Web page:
For many Liverpool fans the lack of transfer spend when compared to their rivals has been the major bone of contention with owners Fenway Sports Group and the cause of considerable ire.
The struggles that have existed this season have only served to see that ire grow and FSG, who are mulling their long-term options around whether to sell Liverpool or whether to welcome on board new investors, have been feeling the heat.
The FSG mantra has always been one of sustainable success, where the revenues and the moving on of players – as well as attention to detail on the recruitment side that led the field for some time – are key components in what the club actually spends in the transfer market.
In the wake of Mukhaylo Mudryk’s €70m (£62m) move to Chelsea from Ukrainian side Shakhtar Donetsk, a signing that saw the London club’s spending under the new Todd Boehly/Clearlake Capital regime push the £300m mark, many comparisons have been drawn around what is happening at Stamford Bridge and what is not happening at Anfield.
When Boehly and Clearlake arrived on the scene in May having won the fierce bidding process following the forced sale of the club by the sanctioned Roman Abramovich, there was the suggestion that the free spending of the Russian’s era at Stamford Bridge, one that saw the club end up with some £1bn worth of debt to their former owner’s company that was written off, would be replaced by spending that was more conservative due to the impending tightening of Financial Fair Play rules by UEFA.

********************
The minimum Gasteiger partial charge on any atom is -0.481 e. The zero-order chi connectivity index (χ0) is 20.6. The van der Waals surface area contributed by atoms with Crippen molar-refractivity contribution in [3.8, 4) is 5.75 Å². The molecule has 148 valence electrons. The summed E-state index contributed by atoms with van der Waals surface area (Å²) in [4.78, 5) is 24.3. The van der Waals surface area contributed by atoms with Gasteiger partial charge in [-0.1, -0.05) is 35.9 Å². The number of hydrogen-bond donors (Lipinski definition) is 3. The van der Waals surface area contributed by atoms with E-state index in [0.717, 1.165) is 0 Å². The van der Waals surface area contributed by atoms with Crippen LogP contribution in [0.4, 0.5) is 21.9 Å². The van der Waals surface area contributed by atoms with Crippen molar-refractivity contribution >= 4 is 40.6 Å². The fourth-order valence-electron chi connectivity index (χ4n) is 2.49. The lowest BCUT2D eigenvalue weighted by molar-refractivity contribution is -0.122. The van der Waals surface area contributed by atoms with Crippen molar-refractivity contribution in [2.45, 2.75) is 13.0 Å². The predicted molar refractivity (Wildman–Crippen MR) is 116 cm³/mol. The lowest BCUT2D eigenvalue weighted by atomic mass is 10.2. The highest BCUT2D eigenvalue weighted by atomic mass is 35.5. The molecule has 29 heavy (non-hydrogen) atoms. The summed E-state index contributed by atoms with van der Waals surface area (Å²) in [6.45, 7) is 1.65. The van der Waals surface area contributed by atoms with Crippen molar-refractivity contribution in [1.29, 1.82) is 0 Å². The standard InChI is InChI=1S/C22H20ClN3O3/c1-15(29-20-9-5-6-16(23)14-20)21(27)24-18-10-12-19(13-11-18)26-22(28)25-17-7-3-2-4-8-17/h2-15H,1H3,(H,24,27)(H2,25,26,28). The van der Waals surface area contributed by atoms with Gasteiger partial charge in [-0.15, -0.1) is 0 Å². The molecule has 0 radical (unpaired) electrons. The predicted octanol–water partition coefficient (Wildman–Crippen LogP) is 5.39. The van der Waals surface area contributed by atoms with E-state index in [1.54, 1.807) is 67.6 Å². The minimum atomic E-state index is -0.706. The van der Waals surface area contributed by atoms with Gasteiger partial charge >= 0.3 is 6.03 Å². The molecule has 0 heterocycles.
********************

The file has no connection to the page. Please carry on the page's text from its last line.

Boehly, speaking at a conference last year, said: “Financial fair play is starting to get some teeth and that will limit the ability to acquire players at any price.
“UEFA takes it seriously and will continue to take it seriously. [More teeth] means financial penalties and disqualification from sporting competitions.”
The arrival of Mudryk, which came just two weeks on from a deal worth close to £100m for Benfica’s World Cup winner Enzo Fernandez collapsing, saw Chelsea continue to flex their muscles, something that raised eyebrows among the wider football community, especially given the impending arrival of Christopher Nkunku next summer and the continued pursuit of Brighton & Hove Albion midfielder Moises Caicedo, a long-rumoured target for Liverpool.
There has a notable pattern to the majority of the deals struck so far.
There is a window of opportunity for Chelsea to spend. The current level of investment in the playing squad is one that simply cannot be sustained under FFP regulations moving forward, nor is it something that Chelsea’s owners, who are spending a good chunk of other people’s money with this investment, are able to continue to do relentlessly.
It is a bold play, one that will impact Chelsea’s balance sheet for a large portion of the next decade. The emphasis has been placed on buying highly-rated young players and placing them on long contracts, keeping them tied to the club and protecting value while also reducing the amortisation figures on their yearly financials.
While the payment structure on some of the deals may be done in one, two or three instalments, likely inside three years, the way the fees are accounted for at the end of the financial year comes down to the transfer fee divided by the number of years on the contract. The amortised costs relate to guaranteed transfer fees only and do not account for add-ons.